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J Matern Fetal Neonatal Med. 2015;28(17):2080-3. doi: 10.3109/14767058.2014.978279. Epub 2014 Nov 11.

Effects of maternal obesity on antenatal, perinatal and neonatal outcomes.

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a Department of Perinatology , Tepecik Training and Research Hospital , Yenişehir , Izmir , Turkey .
b Department of Obstetrics and Gynecology , Ümraniye Education and Research Hospital , İstanbul , Turkey , and.
c Gaziemir State Hospital , İzmir , Turkey.



Obesity is critically important to maternal and fetal health during the perinatal period. We have detected an increasing prevalence of maternal obesity in recent years and investigated its complications during pregnancy.


A total of 931 pregnant females were investigated between March 2012 and March 2013. The patients were divided into four groups: body mass index (BMI) < 18.5 kg/m(2) was underweight, 18.5-24.9 kg/m(2) was normal weight, 25-29.9 kg/m(2) was overweight and ≥30 kg/m(2) was obese. The effects of obesity on fetal and maternal outcomes were investigated.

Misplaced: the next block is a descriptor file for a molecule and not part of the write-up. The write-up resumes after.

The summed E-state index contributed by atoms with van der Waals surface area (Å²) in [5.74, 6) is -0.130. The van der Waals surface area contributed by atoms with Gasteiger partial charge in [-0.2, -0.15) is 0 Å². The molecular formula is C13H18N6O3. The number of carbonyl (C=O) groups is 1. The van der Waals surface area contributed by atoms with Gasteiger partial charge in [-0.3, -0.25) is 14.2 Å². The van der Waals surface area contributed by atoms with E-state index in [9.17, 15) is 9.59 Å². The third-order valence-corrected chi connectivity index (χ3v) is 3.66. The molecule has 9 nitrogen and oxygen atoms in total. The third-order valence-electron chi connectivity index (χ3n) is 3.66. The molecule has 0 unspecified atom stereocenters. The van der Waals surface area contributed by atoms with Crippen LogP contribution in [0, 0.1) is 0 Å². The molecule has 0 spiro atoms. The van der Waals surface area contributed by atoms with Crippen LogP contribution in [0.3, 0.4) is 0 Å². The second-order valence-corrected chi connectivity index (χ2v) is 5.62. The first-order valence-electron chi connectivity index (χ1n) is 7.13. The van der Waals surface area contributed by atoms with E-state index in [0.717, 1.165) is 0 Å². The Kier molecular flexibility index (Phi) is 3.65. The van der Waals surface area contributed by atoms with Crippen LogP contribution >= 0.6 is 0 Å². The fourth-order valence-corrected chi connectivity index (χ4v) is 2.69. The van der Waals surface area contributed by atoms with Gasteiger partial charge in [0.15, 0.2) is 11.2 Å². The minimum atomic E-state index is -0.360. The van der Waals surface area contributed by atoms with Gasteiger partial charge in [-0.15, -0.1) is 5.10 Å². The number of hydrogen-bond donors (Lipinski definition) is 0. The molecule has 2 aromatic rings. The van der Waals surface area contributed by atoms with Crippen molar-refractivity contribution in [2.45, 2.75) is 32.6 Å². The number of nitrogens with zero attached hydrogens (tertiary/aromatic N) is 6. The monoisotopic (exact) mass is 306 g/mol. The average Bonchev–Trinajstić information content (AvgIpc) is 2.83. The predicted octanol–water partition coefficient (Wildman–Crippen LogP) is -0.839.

Significant increases in pregnancy-induced hypertension, gestational diabetes mellitus, cesarean delivery, premature rupture of membranes, shoulder dystocia, meconium-stained amniotic fluid, abnormal heart rate pattern and postpartum infection rates were found in the obese group during the perinatal period. Adverse maternal effects in obese cases were significantly more frequent than those in normal-weight cases. Preterm birth, perinatal mortality, low APGAR scores, newborn intensive care unit requirement, hypoglycemia and macrosomia rates were significantly higher in obese cases than those in non-obese cases. However, low birth weight infant rate was higher in the low BMI cases than that in the other BMI categories (p < 0.01).


We conclude that obesity is an important factor associated with pregnancy complications and the increase in maternal-fetal morbidity and mortality.


Body mass index; obesity; pregnancy outcomes

[Indexed for MEDLINE]

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